Monday, August 31, 2020

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Book Lovers Unite for World Suicide Prevention Day 2020 + Giveaway

Book Lovers Unite for World Suicide Prevention Day 2020
September 10th is World Suicide Prevention Day. Authors, readers, and bloggers are uniting again
this year to fight stigma, spread mental health awareness, and support the prevention of suicide.
To encourage participation, we're giving away a $50 Amazon gift card and a Book Lovers Unite
for World Suicide Prevention Day t-shirt to one lucky winner.
Two kinds of stigma continue to persist: public stigma and self-stigma.
Public stigma occurs when other people view a person with a mental illness in a negative way.
Public stigma feeds into self-stigma when people with mental illness internalize the negative talk
they hear from others.
Well-meaning people say things like, "Suck it up," "Choose to be happy,"
"Turn that frown upside down," or "Focus on your blessings," as if mental illness were a mood,
a frame of mind, or an attitude that can simply be overcome at will.
Often, people who suffer from mental illness blame themselves instead of seeking help.
Just as a diabetic needs insulin, a person with mental illness may need treatment.
People who contemplate suicide don't want to die; they just can't fathom how to live because they
are so miserable. They can't see past their pain and misery, and they see no point in going on.
According to the International Association for Suicide Prevention,
"Every year, suicide is among the top 20 leading causes of death globally for people of all ages.
It is responsible for over 800,000 deaths, which equates to one suicide every 40 seconds."
IASP explains that "[e]very life lost represents someone’s partner, child, parent, friend or colleague.
For each suicide approximately 135 people suffer intense grief or are otherwise affected.
This amounts to 108 million people per year who are profoundly impacted by suicidal behaviour.
Suicidal behaviour includes suicide, and also encompases suicidal ideation and suicide attempts.
For every suicide, 25 people make a suicide attempt and many more have serious thoughts of suicide."
If you're contemplating suicide, please don't do it! Instead, seek help. You might be suffering now,
but you never know what tomorrow brings. Reach out to a friend or family member. See a doctor.
If that doctor doesn't help, try another. Please don't give up.
If you're in crisis, please reach out to the toll-free hotline in your region.
You can find your hotline here: https://www.iasp.info/resources/Crisis_Centres/.
If you are grieving the death of a victim of suicide and need help, here are resources that can help:
https://www.iasp.info/resources/Postvention/National_Suicide_Survivor_Organizations/.
If you suspect that someone you know may be contemplating suicide, please reach out.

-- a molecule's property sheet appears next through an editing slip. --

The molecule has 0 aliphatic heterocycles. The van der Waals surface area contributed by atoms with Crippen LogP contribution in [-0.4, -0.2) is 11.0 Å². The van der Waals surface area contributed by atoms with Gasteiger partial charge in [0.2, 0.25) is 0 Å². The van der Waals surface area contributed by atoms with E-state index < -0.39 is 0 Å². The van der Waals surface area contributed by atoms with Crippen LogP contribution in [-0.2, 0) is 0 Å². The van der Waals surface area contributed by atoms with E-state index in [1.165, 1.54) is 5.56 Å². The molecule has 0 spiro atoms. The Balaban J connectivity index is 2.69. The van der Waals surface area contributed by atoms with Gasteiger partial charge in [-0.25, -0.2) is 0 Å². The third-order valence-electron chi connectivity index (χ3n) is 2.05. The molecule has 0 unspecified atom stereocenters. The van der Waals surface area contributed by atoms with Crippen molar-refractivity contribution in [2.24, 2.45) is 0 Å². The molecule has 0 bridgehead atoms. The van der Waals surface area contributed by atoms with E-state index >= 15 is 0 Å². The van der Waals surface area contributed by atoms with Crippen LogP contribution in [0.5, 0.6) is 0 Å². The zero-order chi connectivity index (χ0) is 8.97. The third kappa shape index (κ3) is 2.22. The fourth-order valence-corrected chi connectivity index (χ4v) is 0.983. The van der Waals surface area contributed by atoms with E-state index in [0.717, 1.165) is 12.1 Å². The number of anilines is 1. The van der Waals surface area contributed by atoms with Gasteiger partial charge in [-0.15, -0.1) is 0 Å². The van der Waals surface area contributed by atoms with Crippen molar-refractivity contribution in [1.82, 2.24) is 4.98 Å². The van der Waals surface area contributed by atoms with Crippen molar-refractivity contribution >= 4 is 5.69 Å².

We often hesitate because we're afraid we might make things worse by saying the wrong thing.
According to IASP, "Evidence suggests that this is not the case.
The offer of support and a listening ear are more likely to reduce distress,
as opposed to exacerbating it."
Warning signs to look for include severe anxiety, agitation, hopelessness, rage,
feelings of being trapped, a strong urge for vengeance, engaging in risky activities,
excessive alcohol and/or drug use, withdrawing from people, trouble sleeping,
and dramatic mood changes. 
MY STORY
I've never really talked about this with anyone, but I'm sharing my story on my blog
today in case it helps someone else in some small way.
I was in middle school the first time I had an experience with suicide. A classmate who kept
to himself ended up committing suicide, and it was something I remember not really
understanding at the time. I couldn't imagine why someone would want to end it all.
Why would he do that? Why didn't he ask for help? My teenage brain didn't really, fully
grasp the whole of it then. It wasn't until years later that I finally understood.
In 2006, I became a mom for the first time. I was 21 years old (going on 22), and I had no
idea what I was doing. At all. Now, that's a common thing among new parents.
Especially young parents.
But add to that postpartum depression, hormonal changes due to starting birth control
(Depo shot), and an unhelpful/demanding group of people (baby's father and grandparents),
and I became a mess very quickly. Lack of sleep. Severe depression. Hair loss. Weight gain.
Feeling like I was drowning in a sea of responsibilities. I was expected to get up at night
and feed baby all the time. I was expected to take care of cleaning (boyfriend's mom's house,
since we lived with her at the time) instead of being allowed to nap when baby napped.